The overwhelming rejection of Chile’s newly drafted constitution represents a devastating blow to the efforts to overcome the legacy of the Pinochet dictatorship, says Chilean political analyst and SUNY Binghamton professor René Rojas.
Gustavo Petro, the new leftist president of Colombia, plans to fully implement the 2016 peace accords that ended the decades-long civil war, to drastically reduce the country’s 40% poverty rate, and introduce a new national healthcare system. Gimena Sanchez of the Washington Office on Latin America joins Greg Wilpert on theAnalysis.news
Leftist presidential candidate Gustavo Petro and his running mate Francia Márquez were expected to make history on May 29th by becoming shoo-ins for the run-off election. However, despite the strong first-round showing they are now expected to lose the June 19th run-off against a populist right-wing candidate. What happened? Colombia expert Gimena Sánchez of the Washington Office on Latin America joins Greg Wilpert on theAnalysis.news
UC Santa Barbara Sociology professor William I. Robinson and the Nicaragua-based writer John Perry debate whether Nicaragua under President Ortega con be considered a leftist government, whether US intervention is a factor in that country, and whether the recent presidential election was legitimate.
Gabriel Boric was elected president of Chile on December 20th – probably the most leftist president Chile has elected since Salvador Allende in 1970. Boric promised that while Chile was neoliberalism’s birthplace under Dictator Pinochet, it will now be neoliberalism’s burial place as well. Patricio Zamorano, a Chilean political analyst and director of the Council on Hemispheric Affairs (COHA.org) talks about what we can expect from a Boric presidency.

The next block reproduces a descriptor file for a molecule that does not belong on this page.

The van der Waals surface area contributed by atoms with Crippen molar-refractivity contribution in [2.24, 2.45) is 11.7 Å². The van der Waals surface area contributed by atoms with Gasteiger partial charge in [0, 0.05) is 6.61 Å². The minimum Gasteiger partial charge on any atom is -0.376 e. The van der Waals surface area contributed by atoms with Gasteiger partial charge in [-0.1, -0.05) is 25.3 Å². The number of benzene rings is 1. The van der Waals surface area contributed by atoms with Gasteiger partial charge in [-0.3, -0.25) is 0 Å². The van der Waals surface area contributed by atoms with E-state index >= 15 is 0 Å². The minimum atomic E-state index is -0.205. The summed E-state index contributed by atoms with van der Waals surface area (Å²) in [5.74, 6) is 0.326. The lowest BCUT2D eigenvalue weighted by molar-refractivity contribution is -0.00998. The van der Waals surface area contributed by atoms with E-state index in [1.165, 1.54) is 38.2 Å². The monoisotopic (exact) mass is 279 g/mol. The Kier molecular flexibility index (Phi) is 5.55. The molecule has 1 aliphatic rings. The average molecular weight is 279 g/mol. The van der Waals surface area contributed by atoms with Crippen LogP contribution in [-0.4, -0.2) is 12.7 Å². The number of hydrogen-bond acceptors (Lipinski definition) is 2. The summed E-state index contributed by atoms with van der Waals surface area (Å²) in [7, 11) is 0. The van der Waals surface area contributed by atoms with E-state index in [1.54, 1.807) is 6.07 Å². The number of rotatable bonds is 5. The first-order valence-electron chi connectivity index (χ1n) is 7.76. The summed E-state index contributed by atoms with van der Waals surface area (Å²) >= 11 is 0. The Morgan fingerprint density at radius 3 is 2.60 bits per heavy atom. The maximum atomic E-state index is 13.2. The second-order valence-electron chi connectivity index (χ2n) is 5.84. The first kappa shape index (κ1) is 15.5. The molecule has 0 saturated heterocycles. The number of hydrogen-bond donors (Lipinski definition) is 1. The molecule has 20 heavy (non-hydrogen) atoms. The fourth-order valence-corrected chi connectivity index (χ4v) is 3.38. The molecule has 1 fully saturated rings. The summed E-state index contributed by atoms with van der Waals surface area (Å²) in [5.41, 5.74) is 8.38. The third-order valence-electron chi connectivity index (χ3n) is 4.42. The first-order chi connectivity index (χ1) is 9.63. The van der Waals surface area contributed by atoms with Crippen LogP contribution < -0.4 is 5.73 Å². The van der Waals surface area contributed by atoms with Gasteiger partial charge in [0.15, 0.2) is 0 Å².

The election of the leftist Xiomara Castro as Honduras’s first female president means a significant rupture with the country’s recent right-wing – even fascist – past, says Center for the Americas director Laura Carlsen. However, whether Castro will be allowed to actually govern is another question, given that the state is deeply embedded in corruption and drug trafficking.
As part of our series on the modern history of Haiti, Jafrikayiti analyses the rise of Aristide and the American-backed coups against him. He is also part of a group organizing a rally on August 6th, 2021, calling on Canada to stop interfering in the internal affairs in Haiti.
The Haitian oligarchy collude with the U.S., Canada, foreign corporations and organized crime to exploit the labor and resources of the country. These families pick “black faces” to front dictatorships that do their bidding, and kill them when they are no longer useful. Jafrikayiti joins Paul Jay on theAnalysis.news
With the left’s recent electoral successes in Peru and Bolivia, and previously in Mexico and Argentina, does this mean that there is a second so-called “Pink Tide” in Latin America? If so, how do we make sense of the first Pink Tide, its successes and failures, and what might Latin America’s left have learned from the first tide, as it gets ready to take power in several countries? René Rojas, professor at SUNY Binghamton, and Hilary Goodfriend, of Jacobin Magazine Latin America, argue that while the left needs a clearer economic plan, it is at an advantage at the moment because of the right’s disarray across the region.
As Bolivia’s new government under Luis Arce prepares to prosecute the people behind the 2019 coup against Evo Morales, prominent US institutions such as Human Rights Watch, Washington Post, and the State Department urge Arce not to move against them. Ollie Vargas, a journalist and analyst based in Bolivia, says the prosecution is essential at a time when coups are back in vogue in Latin America.
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